Against many expectations, though certainly not those of the French, it was France who advanced from the “early final” to the actual one. They earned the new stadiums in Niort and Laval.
We’ve just added two stadiums to celebrate France reaching the Euro 2016 final. We’d like to confirm they’re new, but they’re only new to StadiumDB, both are in desperate need of replacement. Yet, since it’s not coming for years, here are the stadia in Laval and Niort! The last Euro 2016 batch of stadiums will come on Sunday, following the tournament’s final. Will they be from France or Portugal?
Stade Francis Le Basser, Laval
When built in 1971, it was created as a typical football/athletic stadium with low landfill stands. This began to change with the ascend of Stade Lavallois MFC, who reached the top level in 1978. Some of their games drew large crowds, even exceeding 100% occupancy.
On the south side the stadium has its main grandstand, which originally was equipped with one of the world’s most unique roofs. Unfortunately, the structure only lasted several years before needing to be removed due to leaks and instability.
The stand itself exists to this day with a new, partly transparent roof. Also to this day the low terracing behind each goal is available. However, the life of the running track ended in 2001, when the field was moved towards the south side, making room for a new grandstand. The north side is a large, covered, but still only a temporary tubular stand for almost 5,000 people. It was economic enough to require complete replacement of the steps by 2011 because of corrosion, which resulted in only the roof being left in 2012, until new tubular skeleton was set up underneath.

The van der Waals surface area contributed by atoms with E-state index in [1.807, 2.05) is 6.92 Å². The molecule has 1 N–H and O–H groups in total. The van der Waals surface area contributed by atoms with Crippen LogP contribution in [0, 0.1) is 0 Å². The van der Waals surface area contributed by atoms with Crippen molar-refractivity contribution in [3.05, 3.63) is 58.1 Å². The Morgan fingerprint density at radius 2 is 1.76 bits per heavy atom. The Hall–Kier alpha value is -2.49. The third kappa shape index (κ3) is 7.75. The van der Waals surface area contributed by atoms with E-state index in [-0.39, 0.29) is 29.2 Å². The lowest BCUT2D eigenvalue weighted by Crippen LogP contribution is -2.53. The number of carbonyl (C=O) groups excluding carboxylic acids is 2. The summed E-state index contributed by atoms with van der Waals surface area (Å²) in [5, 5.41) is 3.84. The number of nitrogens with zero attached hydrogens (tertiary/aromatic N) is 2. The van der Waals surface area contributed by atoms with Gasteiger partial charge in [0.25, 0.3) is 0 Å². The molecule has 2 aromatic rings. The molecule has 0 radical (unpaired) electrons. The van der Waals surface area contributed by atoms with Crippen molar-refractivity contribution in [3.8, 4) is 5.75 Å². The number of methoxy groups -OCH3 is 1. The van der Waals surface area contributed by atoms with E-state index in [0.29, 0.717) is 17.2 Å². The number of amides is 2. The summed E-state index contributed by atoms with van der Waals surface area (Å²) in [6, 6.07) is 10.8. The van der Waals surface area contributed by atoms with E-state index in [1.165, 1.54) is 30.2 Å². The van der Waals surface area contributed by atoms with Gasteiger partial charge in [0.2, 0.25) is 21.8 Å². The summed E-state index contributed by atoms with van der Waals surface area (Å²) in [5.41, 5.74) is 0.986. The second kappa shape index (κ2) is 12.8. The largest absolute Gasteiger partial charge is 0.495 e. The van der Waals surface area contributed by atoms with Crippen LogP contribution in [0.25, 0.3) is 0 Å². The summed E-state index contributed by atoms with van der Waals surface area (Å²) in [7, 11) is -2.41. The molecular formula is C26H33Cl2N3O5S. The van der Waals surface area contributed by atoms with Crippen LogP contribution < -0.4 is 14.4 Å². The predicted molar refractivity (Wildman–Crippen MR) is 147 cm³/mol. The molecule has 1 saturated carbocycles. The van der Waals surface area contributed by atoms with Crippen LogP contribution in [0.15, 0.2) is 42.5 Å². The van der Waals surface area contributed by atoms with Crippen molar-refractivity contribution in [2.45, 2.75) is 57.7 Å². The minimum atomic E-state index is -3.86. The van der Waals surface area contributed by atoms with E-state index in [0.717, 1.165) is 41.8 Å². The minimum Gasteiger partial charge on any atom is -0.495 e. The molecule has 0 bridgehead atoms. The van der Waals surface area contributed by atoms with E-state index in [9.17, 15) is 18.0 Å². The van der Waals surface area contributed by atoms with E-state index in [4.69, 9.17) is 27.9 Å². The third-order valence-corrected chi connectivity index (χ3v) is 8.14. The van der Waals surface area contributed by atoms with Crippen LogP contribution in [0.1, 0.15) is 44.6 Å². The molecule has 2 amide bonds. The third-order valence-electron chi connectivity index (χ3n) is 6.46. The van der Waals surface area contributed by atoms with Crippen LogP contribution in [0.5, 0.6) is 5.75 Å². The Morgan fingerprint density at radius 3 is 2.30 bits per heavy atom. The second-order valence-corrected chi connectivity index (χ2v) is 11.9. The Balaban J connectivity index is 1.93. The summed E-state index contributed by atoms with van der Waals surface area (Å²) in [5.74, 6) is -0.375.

Clearly, many of works over the years were only short-term solution and to this day the stadium requires heavy investment to meet expectations of the club. Despite many announcements and plans a major redevelopment is yet to come.
Stade René-Gaillard, Niort
The multi-use stadium in Niort has been used by local professional football club Chamois Niortais since its earliest days. Built with one concrete grandstand in the west and landfill stands in the east, the building still has exactly these facilities.
In 2006 it was thoroughly modernized, including a large covered stand (still, tubular) built onto the eastern landfill. Six individual temporary stands were built along the curves, but none of this infrastructure increased comfort for football fans. For this reasons the long-abandoned concept of football specific stadium created in 2004 by renowned architects remains the dream of the community…
When opened, this stadium was built with a beautiful, romantic name of Venise Verte (Green Venice). To this day this name is in use, though officially the stadium naming celebrates former mayor of Niort, René-Gaillard.